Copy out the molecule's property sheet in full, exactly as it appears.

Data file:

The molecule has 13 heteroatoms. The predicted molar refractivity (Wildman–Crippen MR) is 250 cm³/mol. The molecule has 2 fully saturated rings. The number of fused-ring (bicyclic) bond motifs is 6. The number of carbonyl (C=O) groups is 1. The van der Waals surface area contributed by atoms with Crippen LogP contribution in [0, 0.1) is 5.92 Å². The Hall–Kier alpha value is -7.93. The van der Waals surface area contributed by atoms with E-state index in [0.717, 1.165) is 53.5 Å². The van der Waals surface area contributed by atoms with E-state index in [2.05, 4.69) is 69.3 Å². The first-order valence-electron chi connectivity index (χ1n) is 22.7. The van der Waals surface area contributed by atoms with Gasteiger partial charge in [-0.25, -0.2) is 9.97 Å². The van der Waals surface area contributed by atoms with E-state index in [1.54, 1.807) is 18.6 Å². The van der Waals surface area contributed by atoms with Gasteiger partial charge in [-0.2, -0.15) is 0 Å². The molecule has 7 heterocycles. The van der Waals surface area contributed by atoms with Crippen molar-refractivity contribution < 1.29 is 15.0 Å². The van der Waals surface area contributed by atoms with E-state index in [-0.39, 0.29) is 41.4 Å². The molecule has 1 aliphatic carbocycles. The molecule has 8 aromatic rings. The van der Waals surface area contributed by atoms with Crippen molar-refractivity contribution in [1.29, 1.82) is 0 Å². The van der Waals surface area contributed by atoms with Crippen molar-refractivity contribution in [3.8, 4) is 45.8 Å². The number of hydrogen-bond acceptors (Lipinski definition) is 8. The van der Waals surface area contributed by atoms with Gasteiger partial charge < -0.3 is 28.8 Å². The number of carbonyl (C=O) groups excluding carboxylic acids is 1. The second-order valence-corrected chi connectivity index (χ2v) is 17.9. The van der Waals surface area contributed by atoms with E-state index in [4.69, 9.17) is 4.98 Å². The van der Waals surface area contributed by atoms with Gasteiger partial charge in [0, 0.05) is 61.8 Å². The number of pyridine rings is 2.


The molecule has 13 heteroatoms. The predicted molar refractivity (Wildman–Crippen MR) is 250 cm³/mol. The molecule has 2 fully saturated rings. The number of fused-ring (bicyclic) bond motifs is 6. The number of carbonyl (C=O) groups is 1. The van der Waals surface area contributed by atoms with Crippen LogP contribution in [0, 0.1) is 5.92 Å². The Hall–Kier alpha value is -7.93. The van der Waals surface area contributed by atoms with E-state index in [0.717, 1.165) is 53.5 Å². The van der Waals surface area contributed by atoms with E-state index in [2.05, 4.69) is 69.3 Å². The first-order valence-electron chi connectivity index (χ1n) is 22.7. The van der Waals surface area contributed by atoms with Gasteiger partial charge in [-0.25, -0.2) is 9.97 Å². The van der Waals surface area contributed by atoms with E-state index in [1.54, 1.807) is 18.6 Å². The van der Waals surface area contributed by atoms with Gasteiger partial charge in [-0.2, -0.15) is 0 Å². The molecule has 7 heterocycles. The van der Waals surface area contributed by atoms with Crippen molar-refractivity contribution < 1.29 is 15.0 Å². The van der Waals surface area contributed by atoms with E-state index in [-0.39, 0.29) is 41.4 Å². The molecule has 1 aliphatic carbocycles. The molecule has 8 aromatic rings. The van der Waals surface area contributed by atoms with Crippen molar-refractivity contribution in [1.29, 1.82) is 0 Å². The van der Waals surface area contributed by atoms with Crippen molar-refractivity contribution in [3.8, 4) is 45.8 Å². The number of hydrogen-bond acceptors (Lipinski definition) is 8. The van der Waals surface area contributed by atoms with Gasteiger partial charge < -0.3 is 28.8 Å². The number of carbonyl (C=O) groups excluding carboxylic acids is 1. The second-order valence-corrected chi connectivity index (χ2v) is 17.9. The van der Waals surface area contributed by atoms with E-state index in [4.69, 9.17) is 4.98 Å². The van der Waals surface area contributed by atoms with Gasteiger partial charge in [0, 0.05) is 61.8 Å². The number of pyridine rings is 2.